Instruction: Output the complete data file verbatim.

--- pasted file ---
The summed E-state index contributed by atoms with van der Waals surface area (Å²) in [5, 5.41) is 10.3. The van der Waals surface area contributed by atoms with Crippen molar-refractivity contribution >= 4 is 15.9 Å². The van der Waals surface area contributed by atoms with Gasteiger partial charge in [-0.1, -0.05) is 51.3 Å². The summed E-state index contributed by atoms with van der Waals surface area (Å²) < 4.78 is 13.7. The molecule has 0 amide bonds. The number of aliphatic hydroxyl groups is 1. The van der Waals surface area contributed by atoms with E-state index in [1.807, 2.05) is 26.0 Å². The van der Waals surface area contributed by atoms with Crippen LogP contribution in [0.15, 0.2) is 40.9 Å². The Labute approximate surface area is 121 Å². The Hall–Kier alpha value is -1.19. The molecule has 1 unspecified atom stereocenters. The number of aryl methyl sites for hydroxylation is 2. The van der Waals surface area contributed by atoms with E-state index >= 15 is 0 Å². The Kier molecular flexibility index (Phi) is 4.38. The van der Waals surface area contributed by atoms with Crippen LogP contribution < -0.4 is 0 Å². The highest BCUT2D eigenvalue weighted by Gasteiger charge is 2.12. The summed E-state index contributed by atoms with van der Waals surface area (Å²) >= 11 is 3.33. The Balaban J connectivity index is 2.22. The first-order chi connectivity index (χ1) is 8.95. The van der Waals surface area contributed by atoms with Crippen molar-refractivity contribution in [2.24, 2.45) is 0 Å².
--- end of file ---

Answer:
The summed E-state index contributed by atoms with van der Waals surface area (Å²) in [5, 5.41) is 10.3. The van der Waals surface area contributed by atoms with Crippen molar-refractivity contribution >= 4 is 15.9 Å². The van der Waals surface area contributed by atoms with Gasteiger partial charge in [-0.1, -0.05) is 51.3 Å². The summed E-state index contributed by atoms with van der Waals surface area (Å²) < 4.78 is 13.7. The molecule has 0 amide bonds. The number of aliphatic hydroxyl groups is 1. The van der Waals surface area contributed by atoms with E-state index in [1.807, 2.05) is 26.0 Å². The van der Waals surface area contributed by atoms with Crippen LogP contribution in [0.15, 0.2) is 40.9 Å². The Labute approximate surface area is 121 Å². The Hall–Kier alpha value is -1.19. The molecule has 1 unspecified atom stereocenters. The number of aryl methyl sites for hydroxylation is 2. The van der Waals surface area contributed by atoms with E-state index >= 15 is 0 Å². The Kier molecular flexibility index (Phi) is 4.38. The van der Waals surface area contributed by atoms with Crippen LogP contribution < -0.4 is 0 Å². The highest BCUT2D eigenvalue weighted by Gasteiger charge is 2.12. The summed E-state index contributed by atoms with van der Waals surface area (Å²) >= 11 is 3.33. The Balaban J connectivity index is 2.22. The first-order chi connectivity index (χ1) is 8.95. The van der Waals surface area contributed by atoms with Crippen molar-refractivity contribution in [2.24, 2.45) is 0 Å².